“It got me thinking about criminal justice, and the justice of criminal justice has really been a focus for me, and what kinds of things are called crimes.”

The Rich Get Richer, he says, “was basically addressed to my students, from whom I was learning a great deal.”

An Engaged Department

After teaching 10 years in the justice program, followed by a period when he taught courses in both that program and the College of Arts and Sciences, Reiman came to CAS full time in 1988; two years later he became the William Fraser McDowell Professor of Philosophy.

He’s now been at the university 41 years, teaching in a department of 12 full-time faculty members in which more than 1,800 students take courses annually. There are more than 100 philosophy majors and 25 MA students in three tracks.

And as Reiman proudly notes, AU has the nation’s only philosophy department with a graduate program in which the majority of faculty are women.

An active scholar, the titles of some of Reiman’s seven books, in addition to The Rich Get Richer, show his concern with practical philosophy: Criminal Justice Ethics (coedited with Paul Leighton), Abortion and the Ways We Value Human Life, and The Death Penalty: For and Against (with Louis Pojman). He’s also written more than 100 articles in journals and anthologies.

These days, at age 69, Reiman has cut back to teaching one course a semester, though he remains involved in departmental business.

“I have no desire to retire,” he says. “I’m having a good time.”

A Marxist Perspective

Marx’s insights into how the laws of society protect the interests of the ruling class inform Reiman’s critique of the criminal justice system. But despite once wearing a tee shirt with the personalized slogan “Eat the Rich,” Reiman is emphatically not a socialist.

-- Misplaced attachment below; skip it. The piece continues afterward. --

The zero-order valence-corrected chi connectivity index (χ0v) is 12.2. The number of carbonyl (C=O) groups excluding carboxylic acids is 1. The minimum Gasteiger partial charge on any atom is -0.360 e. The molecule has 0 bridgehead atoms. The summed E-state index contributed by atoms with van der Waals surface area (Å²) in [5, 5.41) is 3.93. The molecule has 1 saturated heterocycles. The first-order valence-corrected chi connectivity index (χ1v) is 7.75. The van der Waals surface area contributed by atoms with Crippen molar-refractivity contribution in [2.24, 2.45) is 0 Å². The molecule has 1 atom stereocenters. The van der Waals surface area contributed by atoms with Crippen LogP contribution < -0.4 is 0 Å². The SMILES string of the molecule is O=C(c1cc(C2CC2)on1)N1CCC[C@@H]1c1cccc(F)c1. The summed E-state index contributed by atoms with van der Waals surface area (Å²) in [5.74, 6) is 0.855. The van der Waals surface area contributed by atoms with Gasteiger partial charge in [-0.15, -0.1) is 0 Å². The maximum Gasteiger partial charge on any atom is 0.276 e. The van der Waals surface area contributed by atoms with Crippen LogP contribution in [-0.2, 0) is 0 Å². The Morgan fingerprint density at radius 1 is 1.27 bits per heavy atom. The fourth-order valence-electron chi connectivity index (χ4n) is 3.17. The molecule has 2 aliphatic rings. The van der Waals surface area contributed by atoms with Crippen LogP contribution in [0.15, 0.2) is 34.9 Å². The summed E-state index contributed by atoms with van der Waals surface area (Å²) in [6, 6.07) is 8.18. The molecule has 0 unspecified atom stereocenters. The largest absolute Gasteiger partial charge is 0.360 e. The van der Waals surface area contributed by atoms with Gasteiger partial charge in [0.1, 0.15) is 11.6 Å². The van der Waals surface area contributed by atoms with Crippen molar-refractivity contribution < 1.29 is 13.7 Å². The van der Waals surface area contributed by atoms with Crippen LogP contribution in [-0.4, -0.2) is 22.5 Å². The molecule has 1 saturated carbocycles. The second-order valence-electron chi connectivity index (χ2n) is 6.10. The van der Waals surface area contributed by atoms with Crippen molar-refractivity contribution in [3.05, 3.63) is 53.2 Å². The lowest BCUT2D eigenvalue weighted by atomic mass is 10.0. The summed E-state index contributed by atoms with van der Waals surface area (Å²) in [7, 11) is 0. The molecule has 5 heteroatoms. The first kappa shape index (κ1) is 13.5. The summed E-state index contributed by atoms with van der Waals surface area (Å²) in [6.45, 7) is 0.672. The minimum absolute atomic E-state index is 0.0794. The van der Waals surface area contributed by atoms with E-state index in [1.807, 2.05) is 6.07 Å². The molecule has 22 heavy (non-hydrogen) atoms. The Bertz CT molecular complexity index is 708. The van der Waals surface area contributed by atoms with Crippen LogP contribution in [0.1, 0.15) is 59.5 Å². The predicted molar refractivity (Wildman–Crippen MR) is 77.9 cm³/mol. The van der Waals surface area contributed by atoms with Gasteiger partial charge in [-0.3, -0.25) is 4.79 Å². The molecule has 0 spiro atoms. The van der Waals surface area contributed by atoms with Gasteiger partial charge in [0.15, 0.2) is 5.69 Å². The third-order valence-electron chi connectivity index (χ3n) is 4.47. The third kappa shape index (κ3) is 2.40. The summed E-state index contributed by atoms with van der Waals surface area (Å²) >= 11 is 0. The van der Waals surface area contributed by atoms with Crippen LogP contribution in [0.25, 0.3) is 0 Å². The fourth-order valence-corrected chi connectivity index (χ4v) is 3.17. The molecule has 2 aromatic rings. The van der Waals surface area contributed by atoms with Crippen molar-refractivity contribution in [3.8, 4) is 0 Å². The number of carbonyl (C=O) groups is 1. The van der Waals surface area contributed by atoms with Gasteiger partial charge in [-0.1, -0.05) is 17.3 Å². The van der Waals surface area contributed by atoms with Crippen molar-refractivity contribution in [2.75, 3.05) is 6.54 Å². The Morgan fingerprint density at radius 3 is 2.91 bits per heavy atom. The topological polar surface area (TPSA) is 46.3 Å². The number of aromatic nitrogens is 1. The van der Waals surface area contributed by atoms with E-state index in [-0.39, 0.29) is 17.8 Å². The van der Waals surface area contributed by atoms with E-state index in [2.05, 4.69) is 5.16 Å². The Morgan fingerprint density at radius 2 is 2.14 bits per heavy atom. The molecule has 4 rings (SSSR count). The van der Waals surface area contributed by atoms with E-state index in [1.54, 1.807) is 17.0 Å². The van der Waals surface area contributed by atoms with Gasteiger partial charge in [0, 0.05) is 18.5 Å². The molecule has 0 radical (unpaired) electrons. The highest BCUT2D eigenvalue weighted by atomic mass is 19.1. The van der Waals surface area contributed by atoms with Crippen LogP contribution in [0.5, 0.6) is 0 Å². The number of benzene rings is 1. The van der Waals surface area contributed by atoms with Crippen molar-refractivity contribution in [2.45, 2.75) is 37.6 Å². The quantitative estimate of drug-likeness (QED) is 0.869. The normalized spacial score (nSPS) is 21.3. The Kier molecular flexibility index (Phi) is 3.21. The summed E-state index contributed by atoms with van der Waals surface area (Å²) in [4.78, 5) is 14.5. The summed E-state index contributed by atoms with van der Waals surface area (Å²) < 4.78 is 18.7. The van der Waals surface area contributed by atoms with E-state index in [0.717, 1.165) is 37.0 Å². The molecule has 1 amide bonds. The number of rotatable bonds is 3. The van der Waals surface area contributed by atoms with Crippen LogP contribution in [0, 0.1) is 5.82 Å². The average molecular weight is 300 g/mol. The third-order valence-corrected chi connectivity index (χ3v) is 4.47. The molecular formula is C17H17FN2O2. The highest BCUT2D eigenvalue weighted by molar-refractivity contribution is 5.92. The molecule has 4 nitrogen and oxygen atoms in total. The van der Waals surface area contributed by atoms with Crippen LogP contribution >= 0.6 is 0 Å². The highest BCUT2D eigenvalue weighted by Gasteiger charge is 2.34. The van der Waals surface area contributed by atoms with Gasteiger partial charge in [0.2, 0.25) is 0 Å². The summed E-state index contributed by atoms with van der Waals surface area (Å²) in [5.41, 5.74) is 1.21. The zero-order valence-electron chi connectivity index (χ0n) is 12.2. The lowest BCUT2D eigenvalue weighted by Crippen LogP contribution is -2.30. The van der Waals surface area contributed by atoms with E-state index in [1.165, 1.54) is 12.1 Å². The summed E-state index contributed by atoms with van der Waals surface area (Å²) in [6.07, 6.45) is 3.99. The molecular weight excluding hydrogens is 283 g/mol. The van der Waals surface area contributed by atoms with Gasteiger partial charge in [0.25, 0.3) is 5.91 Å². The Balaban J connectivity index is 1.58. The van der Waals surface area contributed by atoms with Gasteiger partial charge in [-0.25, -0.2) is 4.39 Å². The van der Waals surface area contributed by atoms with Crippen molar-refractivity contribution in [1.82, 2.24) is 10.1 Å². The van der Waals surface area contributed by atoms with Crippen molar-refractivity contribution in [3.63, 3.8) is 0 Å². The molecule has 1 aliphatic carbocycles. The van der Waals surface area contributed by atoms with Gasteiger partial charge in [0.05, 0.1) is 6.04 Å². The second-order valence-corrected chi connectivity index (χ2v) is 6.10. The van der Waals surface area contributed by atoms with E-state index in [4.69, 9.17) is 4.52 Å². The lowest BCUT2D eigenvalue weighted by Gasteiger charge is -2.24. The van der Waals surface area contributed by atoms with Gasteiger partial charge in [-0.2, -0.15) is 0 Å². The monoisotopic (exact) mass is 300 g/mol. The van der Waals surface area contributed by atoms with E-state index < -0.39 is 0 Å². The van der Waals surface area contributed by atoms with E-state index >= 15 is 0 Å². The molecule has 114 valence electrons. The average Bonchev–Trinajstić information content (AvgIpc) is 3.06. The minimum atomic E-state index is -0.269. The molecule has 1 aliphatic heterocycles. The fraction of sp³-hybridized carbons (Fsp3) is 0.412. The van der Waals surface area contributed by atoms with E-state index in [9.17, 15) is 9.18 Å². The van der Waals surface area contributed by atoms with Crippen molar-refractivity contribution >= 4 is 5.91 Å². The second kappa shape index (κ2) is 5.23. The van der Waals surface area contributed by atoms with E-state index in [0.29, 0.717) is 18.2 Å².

“My wife once called me a left-wing Kantian or a right-wing Marxist,” he quipped at the McDowell conference, adding later, “My work on philosophy and criminal justice has largely been guided by the notion that a criminal justice system cannot be more just than the society it protects.”

“I’m a kind of Marxist, but not a socialist,” he explained. “I think socialism is scary; it puts too much power in the hands of the state. And I think there are good Marxian reasons for being suspicious of it. I mean, Marx thought ownership of the means of production is the most important form of social power. So, to give it to the state or any large collective, you really have to be very optimistic about human nature.

“There is actually a kind of conservative dimension to Marx because he didn’t really believe that history is made by individuals. He thought it was made by systems.”

Reiman recently finished writing a book called As Free and as Just as Possible: The Theory of Marxian Liberalism. The book will be published in April by Wiley-Blackwell.

The Good Life

If philosophy, as Socrates said, helps us define the good life, by any measure Jeffrey Reiman has done pretty well.

He spends four months a year in France. (“Somebody’s gotta do it,” he says.) He’s working on the 10th edition of The Rich Get Richer, and the copyedited manuscript of As Free and as Just as Possible.

“I tell this to students,” he says. “I’m as excited about philosophy today as I was when I started. I wake up every morning happy that I’m going to be doing philosophy, and that’s the God’s honest truth. And here’s the evidence I give for it: a little while ago my wife requested that I not say anything about Immanuel Kant until she’s had her coffee.

“And so I tell students make your choices and think about that, think about something you’ll be able to say that about after 50 years.”

The McDowell professorship was established in 1937 by a gift from the estate of Bishop William Fraser McDowell to the Department of Philosophy and Religion.